The Odessa Record -

Awards ceremony held for Odessa FBLA

 


As reported by The Record last week, the local chapter of Business Leaders of America at Odessa High School was one of only five schools in the nation singled out for their achievements in feeding the hungry. Tuesday morning, the entire student body of the Odessa School District and invited guests attended an awards ceremony in the school multipurpose room. The FBLA officers put on the program featuring speakers from the school administration, the Lead2Feed organization and the students themselves.

FBLA adviser Terri King also spoke, describing the hard work performed by the students in creating their successful backpack feeding program. Later in the program, King was recognized for bringing out the best in her students by school superintendent Suellen White and was given a standing ovation.

The Lead2Feed World Hunger Leadership Program mobilizes nearly 600,000 students across America to tackle local hunger each year. Student-designed projects were awarded $275,000 in grant prizes for U.S. hunger-relief charities and $100,000 in technology packages for winning the schools.

Five student teams from middle and high schools around the country have won the third annual Lead2Feed World Hunger Leadership Challenge. The school's nonprofit partner engaged in hunger relief, 2nd Harvest Food Bank of Spokane, will be awarded $25,000. The Odessa School District will receive $20,000 in technology products for their school comprising 15 MacBook Pro laptop computers, five iPad Mini 3s and an $800 Apple gift card.

Lead2Feed is the nation's leading and fastest growing free service-learning program, which aims to solve world hunger by teaching leadership skills to students. Since its inception in 2012, nearly a million students in 3,500 schools and clubs participated across all 50 states, donating more than 22,000 volunteer hours and one million meals to hungry families.

Lead2Feed was developed by the USA Today Charitable Foundation, with support from Lift a Life Foundation and Yum! Brands Foundation. To win the Lead2Feed World Hunger Leadership Challenge, students formed teams and created programs to end local and global hunger.

This year, more than 1,000 teachers nationwide registered as Lead2Feed members. Among the student-led projects submitted by educators, five teams were selected based on the innovative and impactful programs they conducted to combat hunger.

The five grand prize recipients were:

• Grassfield High School, Chesapeake, Va.: A team of students creatively collected over 1,100 pounds of food and raised hundreds of dollars to combat hunger in their community through events like Movie Night Food Drive with "Stacy Clause," and a school-wide food drive. They also started the "Little Grizzlies" backpack program to supply food to elementary students.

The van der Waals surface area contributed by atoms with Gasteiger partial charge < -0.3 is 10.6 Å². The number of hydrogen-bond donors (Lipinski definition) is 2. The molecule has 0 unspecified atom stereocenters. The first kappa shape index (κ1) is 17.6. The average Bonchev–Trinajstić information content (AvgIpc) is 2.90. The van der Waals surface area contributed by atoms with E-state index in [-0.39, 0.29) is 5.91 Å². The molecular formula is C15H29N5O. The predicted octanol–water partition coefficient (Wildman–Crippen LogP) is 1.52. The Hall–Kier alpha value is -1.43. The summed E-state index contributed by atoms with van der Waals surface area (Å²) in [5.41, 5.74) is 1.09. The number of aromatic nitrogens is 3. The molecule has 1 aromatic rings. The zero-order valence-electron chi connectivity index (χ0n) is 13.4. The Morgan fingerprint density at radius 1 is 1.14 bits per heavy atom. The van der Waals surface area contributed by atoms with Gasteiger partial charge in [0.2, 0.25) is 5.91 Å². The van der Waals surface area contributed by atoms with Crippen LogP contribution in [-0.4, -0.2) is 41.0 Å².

• Doss High School, Louisville, Ky.: With a team of more than 50, these students created an international festival for their community, held a 3-on-3 basketball tournament and hosted a Local Area Network party, while running a concession cart during all events. This group raised nearly $4,000 to ensure Syrian refugees had meals upon their arrival in Kentucky.

• Design and Architecture Senior High, Miami, Fla.: A team of ninth-graders collected 1,831 pounds of food equaling more than 3,000 weekend meals to students who are hunger insecure in the Miami-Dade area. These students not only support their school, but 15 local schools depend on these ninth-graders for weekend meals as well.

• Odessa High School FBLA, Odessa, Wash.: Seven local students raised more than $8,800 to sponsor 55 food kits over 35 weeks for students in need. Students also created a sustainable backpack initiative made available on weekends when the majority of hunger agencies are closed to ensure that no community member was left hungry.

• The Harbour School at Baltimore, Owing Mills, Md.: This group of motivated students utilized 3D printing technology and social media to drive awareness around local hunger issues across Maryland and 10 other states. The school united with a local middle school to raise over 200 pounds of food. This is the second year The Harbour School has won the Lead2Feed grand prize.

"Inspiration is one of the many words that come to mind when I think of the hundreds of thousands of students finding ways to combat and understand world hunger in their local communities," said David Novak, executive chairman of Yum! Brands, Inc. "Lead2Feed provides the opportunity to teach the next generation of leaders how to lead the right way – with compassion and understanding – this program is making the world a better place for generations to come."

Novak appeared via video to thank and congratulate the Odessa FBLA students for winning one of the five national awards. Linda Spahr, representing the Lead2Feed organization in person, traveled all the way from Maryland to make the award to the FBLA and its partner charity, 2nd Harvest Food Bank of Spokane.

The Lead2Feed curriculum incorporates leadership principles from Yum! Brands' Executive Chairman David Novak's book, TAKING PEOPLE WITH YOU: The Only Way to Make BIG Things Happen.

Students get hands-on experience with Novak's idea that the only way to make big things happen is to have other people on your side. "We are very pleased to be awarding these students for the admirable work they have accomplished in their communities through the Lead2Feed Program this year," said Diane Barrett, president of the USA TODAY Charitable Foundation. "After launching the Lead2Feed program only three years ago, we are amazed to see the experiences this service-learning program has brought to students each year."

 

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